As of Wednesday, it’s officially fall! I love autumn in New York. The morning air is crisp. Sumac leaves in Central Park are turning red. Footballs are flying through the air.
Did you see the college game last Saturday between Texas and Cal?
The Golden Bears were way out front. Then, Jerrod Heard, the Longhorns’ freshman quarterback, began to lead a comeback. With a minute to go, Heard dashed 45 yards past lunging Cal defenders to score a touchdown.
The stands erupted! The Longhorns danced on the sidelines. All they needed to do was to kick the extra point, and the game would be tied. Reliable Nick Rose, senior placekicker for the Longhorns, came on. And he shanked it. He missed the kick wide right.
The dancing on the sidelines ceased. 100,000 fans in burnt orange looked down at the field in stunned silence. Seconds later, the game was over. The scoreboard flashed Longhorns 44 – Bears 45.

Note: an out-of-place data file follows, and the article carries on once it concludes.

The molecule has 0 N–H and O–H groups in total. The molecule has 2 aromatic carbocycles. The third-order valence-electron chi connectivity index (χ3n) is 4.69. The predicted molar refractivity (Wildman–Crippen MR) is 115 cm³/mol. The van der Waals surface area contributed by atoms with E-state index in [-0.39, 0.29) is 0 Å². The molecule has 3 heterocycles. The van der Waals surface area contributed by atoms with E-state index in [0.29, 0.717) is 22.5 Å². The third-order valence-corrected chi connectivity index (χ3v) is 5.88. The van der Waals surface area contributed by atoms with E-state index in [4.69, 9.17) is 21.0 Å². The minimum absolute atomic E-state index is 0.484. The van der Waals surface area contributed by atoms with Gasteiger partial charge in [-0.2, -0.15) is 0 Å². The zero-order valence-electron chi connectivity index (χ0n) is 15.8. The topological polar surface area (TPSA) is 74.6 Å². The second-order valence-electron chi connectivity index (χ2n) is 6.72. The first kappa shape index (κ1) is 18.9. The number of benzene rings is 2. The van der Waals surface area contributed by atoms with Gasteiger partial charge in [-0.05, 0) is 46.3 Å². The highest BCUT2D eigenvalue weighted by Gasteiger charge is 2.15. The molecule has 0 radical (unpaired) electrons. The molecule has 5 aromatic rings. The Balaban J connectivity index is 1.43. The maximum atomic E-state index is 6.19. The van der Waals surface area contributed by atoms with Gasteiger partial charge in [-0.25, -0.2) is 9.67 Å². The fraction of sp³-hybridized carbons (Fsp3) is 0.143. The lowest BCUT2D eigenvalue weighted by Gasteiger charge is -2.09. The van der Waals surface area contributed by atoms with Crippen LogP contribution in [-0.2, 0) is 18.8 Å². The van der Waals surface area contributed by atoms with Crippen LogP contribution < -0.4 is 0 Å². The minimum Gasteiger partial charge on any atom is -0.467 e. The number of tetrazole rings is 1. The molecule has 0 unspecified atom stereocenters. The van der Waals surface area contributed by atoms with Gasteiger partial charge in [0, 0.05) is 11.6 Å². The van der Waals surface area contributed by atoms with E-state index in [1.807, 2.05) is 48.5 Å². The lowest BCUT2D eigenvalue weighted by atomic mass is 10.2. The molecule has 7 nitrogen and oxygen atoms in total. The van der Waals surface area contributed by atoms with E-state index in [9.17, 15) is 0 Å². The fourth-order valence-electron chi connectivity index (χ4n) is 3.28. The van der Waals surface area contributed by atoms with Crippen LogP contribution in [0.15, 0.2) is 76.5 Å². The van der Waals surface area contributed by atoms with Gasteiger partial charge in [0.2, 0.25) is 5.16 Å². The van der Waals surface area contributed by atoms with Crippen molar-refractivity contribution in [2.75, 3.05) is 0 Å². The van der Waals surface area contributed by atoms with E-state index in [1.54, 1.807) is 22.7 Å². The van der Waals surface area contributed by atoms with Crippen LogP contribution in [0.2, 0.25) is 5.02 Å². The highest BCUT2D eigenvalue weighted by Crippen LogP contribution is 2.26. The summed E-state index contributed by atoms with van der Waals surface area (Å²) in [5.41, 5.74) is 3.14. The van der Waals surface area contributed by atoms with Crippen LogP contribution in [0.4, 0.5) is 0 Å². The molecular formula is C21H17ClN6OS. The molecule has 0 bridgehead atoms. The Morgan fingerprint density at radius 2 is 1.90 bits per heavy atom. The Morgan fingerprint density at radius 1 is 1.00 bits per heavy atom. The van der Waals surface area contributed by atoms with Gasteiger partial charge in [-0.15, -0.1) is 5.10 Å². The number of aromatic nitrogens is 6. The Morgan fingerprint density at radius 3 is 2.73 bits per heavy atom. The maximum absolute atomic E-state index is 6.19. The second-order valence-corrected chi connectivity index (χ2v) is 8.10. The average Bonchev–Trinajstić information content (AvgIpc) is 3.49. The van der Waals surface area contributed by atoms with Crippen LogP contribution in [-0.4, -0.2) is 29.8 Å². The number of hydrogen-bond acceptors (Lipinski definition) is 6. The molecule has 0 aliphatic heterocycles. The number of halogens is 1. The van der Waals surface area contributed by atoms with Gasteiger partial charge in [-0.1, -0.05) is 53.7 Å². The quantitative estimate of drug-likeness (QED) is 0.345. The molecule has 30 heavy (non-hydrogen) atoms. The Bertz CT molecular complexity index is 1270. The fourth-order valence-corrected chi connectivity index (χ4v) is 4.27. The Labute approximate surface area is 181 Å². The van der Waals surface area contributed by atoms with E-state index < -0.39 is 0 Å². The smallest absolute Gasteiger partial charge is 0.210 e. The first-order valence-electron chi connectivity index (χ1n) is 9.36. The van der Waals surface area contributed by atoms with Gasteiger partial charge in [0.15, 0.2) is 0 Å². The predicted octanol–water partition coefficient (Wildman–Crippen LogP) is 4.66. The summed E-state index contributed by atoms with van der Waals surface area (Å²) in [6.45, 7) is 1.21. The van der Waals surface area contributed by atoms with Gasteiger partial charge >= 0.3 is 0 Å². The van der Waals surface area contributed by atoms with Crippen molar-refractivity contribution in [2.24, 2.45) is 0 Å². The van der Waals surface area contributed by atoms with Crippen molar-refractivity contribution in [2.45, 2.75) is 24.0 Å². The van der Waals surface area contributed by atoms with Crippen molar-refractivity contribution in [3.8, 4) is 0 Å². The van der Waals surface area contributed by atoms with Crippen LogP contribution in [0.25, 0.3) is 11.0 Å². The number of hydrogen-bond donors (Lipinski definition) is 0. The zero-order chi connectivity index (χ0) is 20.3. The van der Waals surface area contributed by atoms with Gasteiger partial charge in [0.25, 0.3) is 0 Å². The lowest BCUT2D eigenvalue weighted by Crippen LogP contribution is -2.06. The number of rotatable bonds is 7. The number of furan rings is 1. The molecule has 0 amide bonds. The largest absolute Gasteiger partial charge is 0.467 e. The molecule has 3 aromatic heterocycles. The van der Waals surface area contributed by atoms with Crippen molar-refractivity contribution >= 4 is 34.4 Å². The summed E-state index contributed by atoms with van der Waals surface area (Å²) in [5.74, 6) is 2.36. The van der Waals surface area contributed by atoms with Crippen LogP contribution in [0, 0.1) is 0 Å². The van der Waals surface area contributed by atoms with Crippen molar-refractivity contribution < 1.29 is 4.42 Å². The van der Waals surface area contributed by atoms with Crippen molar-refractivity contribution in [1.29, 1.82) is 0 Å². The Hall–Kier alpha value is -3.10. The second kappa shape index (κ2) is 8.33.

And Twitter erupted! People took their anger over the loss and their frustration at the Texas kicker to the blogosphere. Many seemed eager to outdo each other in wishing that terrible things would befall young Nick Rose.
Dismayed at the outpouring of vitriol, one journalist observed, “Twitter does hate better than it does anything else.”
I suppose we could dismiss this story as just another example of our crazy obsession with sports. It’s just a game! But I am not sure that sports fans are the only ones who have stoked the fires of their own anger. In politics and the arts, in academia and religion, people are expressing fury with each other.
What’s going on?
This Sunday, we are going to address the rising tide of anger, the tsunami of snark that is surging through our culture. I hope you’ll join us, and bring a friend, as we continue our study of contemporary idols!
See you in worship,